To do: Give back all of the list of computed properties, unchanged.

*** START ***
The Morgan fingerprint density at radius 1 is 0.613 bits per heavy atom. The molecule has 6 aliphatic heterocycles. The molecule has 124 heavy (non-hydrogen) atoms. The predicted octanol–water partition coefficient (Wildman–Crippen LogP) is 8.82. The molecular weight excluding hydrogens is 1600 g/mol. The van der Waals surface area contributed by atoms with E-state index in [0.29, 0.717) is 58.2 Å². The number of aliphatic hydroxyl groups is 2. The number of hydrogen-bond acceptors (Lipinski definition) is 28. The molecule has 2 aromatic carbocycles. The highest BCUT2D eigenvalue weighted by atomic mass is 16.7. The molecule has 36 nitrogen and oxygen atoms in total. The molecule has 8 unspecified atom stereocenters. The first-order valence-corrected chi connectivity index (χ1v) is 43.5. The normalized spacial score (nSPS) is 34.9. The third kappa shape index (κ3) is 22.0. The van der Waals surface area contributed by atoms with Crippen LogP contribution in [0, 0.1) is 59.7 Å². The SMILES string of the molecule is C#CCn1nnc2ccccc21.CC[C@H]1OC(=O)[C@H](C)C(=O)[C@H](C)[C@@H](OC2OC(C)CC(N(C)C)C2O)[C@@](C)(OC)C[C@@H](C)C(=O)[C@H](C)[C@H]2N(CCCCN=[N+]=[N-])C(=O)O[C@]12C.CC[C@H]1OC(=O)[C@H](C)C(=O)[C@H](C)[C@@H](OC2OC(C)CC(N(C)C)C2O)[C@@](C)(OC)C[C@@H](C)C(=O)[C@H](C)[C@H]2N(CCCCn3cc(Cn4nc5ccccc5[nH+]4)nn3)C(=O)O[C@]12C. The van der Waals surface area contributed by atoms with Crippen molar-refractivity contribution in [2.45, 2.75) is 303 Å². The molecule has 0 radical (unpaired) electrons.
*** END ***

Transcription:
The Morgan fingerprint density at radius 1 is 0.613 bits per heavy atom. The molecule has 6 aliphatic heterocycles. The molecule has 124 heavy (non-hydrogen) atoms. The predicted octanol–water partition coefficient (Wildman–Crippen LogP) is 8.82. The molecular weight excluding hydrogens is 1600 g/mol. The van der Waals surface area contributed by atoms with E-state index in [0.29, 0.717) is 58.2 Å². The number of aliphatic hydroxyl groups is 2. The number of hydrogen-bond acceptors (Lipinski definition) is 28. The molecule has 2 aromatic carbocycles. The highest BCUT2D eigenvalue weighted by atomic mass is 16.7. The molecule has 36 nitrogen and oxygen atoms in total. The molecule has 8 unspecified atom stereocenters. The first-order valence-corrected chi connectivity index (χ1v) is 43.5. The normalized spacial score (nSPS) is 34.9. The third kappa shape index (κ3) is 22.0. The van der Waals surface area contributed by atoms with Crippen LogP contribution in [0, 0.1) is 59.7 Å². The SMILES string of the molecule is C#CCn1nnc2ccccc21.CC[C@H]1OC(=O)[C@H](C)C(=O)[C@H](C)[C@@H](OC2OC(C)CC(N(C)C)C2O)[C@@](C)(OC)C[C@@H](C)C(=O)[C@H](C)[C@H]2N(CCCCN=[N+]=[N-])C(=O)O[C@]12C.CC[C@H]1OC(=O)[C@H](C)C(=O)[C@H](C)[C@@H](OC2OC(C)CC(N(C)C)C2O)[C@@](C)(OC)C[C@@H](C)C(=O)[C@H](C)[C@H]2N(CCCCn3cc(Cn4nc5ccccc5[nH+]4)nn3)C(=O)O[C@]12C. The van der Waals surface area contributed by atoms with Crippen molar-refractivity contribution in [2.45, 2.75) is 303 Å². The molecule has 0 radical (unpaired) electrons.